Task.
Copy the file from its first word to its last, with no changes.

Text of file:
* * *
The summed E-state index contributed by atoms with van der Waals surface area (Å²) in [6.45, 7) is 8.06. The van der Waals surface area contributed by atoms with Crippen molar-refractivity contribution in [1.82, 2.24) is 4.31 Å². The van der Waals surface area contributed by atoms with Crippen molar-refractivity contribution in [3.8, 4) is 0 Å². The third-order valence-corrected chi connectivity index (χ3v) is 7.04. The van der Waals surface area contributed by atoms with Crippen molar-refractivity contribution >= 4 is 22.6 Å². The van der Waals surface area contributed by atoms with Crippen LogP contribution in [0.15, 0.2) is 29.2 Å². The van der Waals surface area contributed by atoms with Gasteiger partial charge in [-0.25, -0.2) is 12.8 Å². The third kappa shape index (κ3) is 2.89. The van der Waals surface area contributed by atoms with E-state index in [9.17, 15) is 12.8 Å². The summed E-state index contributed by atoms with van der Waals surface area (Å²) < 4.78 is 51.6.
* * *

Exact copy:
The summed E-state index contributed by atoms with van der Waals surface area (Å²) in [6.45, 7) is 8.06. The van der Waals surface area contributed by atoms with Crippen molar-refractivity contribution in [1.82, 2.24) is 4.31 Å². The van der Waals surface area contributed by atoms with Crippen molar-refractivity contribution in [3.8, 4) is 0 Å². The third-order valence-corrected chi connectivity index (χ3v) is 7.04. The van der Waals surface area contributed by atoms with Crippen molar-refractivity contribution >= 4 is 22.6 Å². The van der Waals surface area contributed by atoms with Crippen LogP contribution in [0.15, 0.2) is 29.2 Å². The van der Waals surface area contributed by atoms with Gasteiger partial charge in [-0.25, -0.2) is 12.8 Å². The third kappa shape index (κ3) is 2.89. The van der Waals surface area contributed by atoms with E-state index in [9.17, 15) is 12.8 Å². The summed E-state index contributed by atoms with van der Waals surface area (Å²) < 4.78 is 51.6.